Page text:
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***N= Pe^(k*t) <---this is the equation, not sure how to use it....

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- Thread starter gigi9
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- #1

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***N= Pe^(k*t) <---this is the equation, not sure how to use it....

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HallsofIvy

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Are you sure this doesn't belong in "homework"?

Given N= Pe^{kt}, then since e^{0}= 1, P must be the population for the initial year. You are told that the population increases by 3% each year, so after one year it must be

1.03P: N(t)= 1.03P= Pe^{k(1)}. You can divide by P to get 1.03= e^{k} and so k= ln(1.03).

You can now write the formula as N(t)= P e^{(ln(1.03))t}

but it would be a really good idea to note that e^{kt}= (e^{k})^{t} and since e^{ln(1.03)}= 1.03 the equation is just N(t)= P*(1.03)^{t}.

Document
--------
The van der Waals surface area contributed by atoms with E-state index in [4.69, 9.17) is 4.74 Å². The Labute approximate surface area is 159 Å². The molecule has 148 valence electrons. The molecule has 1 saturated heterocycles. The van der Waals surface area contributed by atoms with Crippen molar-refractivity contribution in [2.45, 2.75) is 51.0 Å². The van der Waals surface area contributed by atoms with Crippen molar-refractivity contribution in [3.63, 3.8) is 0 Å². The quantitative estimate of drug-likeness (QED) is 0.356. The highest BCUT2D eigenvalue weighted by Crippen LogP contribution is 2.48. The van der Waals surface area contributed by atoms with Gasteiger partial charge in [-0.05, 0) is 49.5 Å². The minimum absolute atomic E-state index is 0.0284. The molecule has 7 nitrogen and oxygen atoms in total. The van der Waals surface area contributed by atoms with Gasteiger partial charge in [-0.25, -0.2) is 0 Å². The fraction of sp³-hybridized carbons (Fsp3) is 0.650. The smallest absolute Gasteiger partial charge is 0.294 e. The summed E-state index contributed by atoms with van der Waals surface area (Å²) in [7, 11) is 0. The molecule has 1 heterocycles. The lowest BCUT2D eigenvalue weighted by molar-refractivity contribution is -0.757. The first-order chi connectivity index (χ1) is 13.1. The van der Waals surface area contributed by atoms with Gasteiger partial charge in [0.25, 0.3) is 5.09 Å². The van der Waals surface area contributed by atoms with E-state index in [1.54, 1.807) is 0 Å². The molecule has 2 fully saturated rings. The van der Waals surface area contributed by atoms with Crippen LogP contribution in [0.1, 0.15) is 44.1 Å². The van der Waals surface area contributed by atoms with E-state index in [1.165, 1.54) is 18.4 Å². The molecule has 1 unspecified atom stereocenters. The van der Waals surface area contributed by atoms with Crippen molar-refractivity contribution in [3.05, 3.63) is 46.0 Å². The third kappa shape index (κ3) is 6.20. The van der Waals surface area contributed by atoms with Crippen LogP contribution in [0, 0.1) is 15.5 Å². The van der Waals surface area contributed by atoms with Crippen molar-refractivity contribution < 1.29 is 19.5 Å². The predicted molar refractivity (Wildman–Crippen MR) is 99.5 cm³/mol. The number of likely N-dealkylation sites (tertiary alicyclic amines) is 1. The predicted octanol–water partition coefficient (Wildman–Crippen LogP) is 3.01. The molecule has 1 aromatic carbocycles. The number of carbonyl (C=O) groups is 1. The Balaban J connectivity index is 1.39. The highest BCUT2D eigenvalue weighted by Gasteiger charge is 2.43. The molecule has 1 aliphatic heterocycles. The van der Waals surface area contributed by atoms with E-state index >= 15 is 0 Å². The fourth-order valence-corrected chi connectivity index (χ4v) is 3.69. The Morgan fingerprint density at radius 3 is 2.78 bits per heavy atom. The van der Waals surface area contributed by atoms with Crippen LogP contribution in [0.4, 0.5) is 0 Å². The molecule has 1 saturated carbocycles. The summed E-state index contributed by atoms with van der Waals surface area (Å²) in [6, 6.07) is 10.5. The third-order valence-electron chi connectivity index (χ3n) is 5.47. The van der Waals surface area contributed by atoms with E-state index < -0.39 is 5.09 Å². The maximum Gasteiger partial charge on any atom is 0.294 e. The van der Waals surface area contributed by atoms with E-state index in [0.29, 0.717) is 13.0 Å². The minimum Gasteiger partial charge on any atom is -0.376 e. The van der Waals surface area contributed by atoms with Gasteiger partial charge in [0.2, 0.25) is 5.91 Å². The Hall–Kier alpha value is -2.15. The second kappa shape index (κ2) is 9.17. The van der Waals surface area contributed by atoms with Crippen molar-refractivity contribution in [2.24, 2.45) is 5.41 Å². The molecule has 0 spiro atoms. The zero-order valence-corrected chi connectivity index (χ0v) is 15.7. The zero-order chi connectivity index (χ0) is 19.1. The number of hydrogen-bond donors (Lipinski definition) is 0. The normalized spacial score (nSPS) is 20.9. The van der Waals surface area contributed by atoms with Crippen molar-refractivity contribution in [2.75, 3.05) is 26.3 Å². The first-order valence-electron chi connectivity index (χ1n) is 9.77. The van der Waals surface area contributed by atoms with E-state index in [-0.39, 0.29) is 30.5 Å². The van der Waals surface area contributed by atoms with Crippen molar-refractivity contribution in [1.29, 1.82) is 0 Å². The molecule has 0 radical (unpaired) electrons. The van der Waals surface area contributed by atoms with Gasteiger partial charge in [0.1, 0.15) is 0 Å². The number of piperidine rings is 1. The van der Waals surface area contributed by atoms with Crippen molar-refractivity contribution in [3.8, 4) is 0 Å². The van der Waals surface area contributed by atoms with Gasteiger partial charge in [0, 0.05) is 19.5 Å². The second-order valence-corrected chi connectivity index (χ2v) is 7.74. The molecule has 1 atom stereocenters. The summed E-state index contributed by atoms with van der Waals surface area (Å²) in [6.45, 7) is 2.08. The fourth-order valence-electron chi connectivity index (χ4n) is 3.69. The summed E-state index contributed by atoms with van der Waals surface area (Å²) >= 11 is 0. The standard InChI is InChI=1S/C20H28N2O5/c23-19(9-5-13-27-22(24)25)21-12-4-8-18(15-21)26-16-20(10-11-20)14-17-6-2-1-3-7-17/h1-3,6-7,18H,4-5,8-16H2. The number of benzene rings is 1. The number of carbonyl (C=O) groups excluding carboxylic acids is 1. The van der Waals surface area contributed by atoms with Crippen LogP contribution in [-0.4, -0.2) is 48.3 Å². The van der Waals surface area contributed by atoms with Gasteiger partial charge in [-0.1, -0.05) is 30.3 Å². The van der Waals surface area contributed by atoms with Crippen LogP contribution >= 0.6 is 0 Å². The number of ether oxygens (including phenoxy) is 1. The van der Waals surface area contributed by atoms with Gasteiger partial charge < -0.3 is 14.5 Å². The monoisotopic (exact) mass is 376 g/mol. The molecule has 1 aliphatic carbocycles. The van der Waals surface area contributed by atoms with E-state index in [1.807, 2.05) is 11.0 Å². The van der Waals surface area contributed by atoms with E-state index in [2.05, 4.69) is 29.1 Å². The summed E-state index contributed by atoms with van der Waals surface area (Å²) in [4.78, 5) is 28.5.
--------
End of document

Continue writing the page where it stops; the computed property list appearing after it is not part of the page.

After 10 years, you have either N(10)= Pe^{(10ln(1.03))} or

N(10)= P*(1.03)^{10}. The "factor" by which it increases is

that number multiplying P: e^{(10ln(1.03))}= (1.03)^{10}.

Notice that that "1.03" is precisely because the population was increasing by 3%= 0.03 each year. If the percentage increase was 100r%, then the factor would be 1+r. To answer the second part, "What percentage increase will double the population every ten years?", solve either Pe^{10ln(1+r)}= 2P or P(1+r)^{10}= 2P for r.

Given N= Pe

1.03P: N(t)= 1.03P= Pe

You can now write the formula as N(t)= P e

but it would be a really good idea to note that e

After 10 years, you have either N(10)= Pe

N(10)= P*(1.03)

that number multiplying P: e

Notice that that "1.03" is precisely because the population was increasing by 3%= 0.03 each year. If the percentage increase was 100r%, then the factor would be 1+r. To answer the second part, "What percentage increase will double the population every ten years?", solve either Pe

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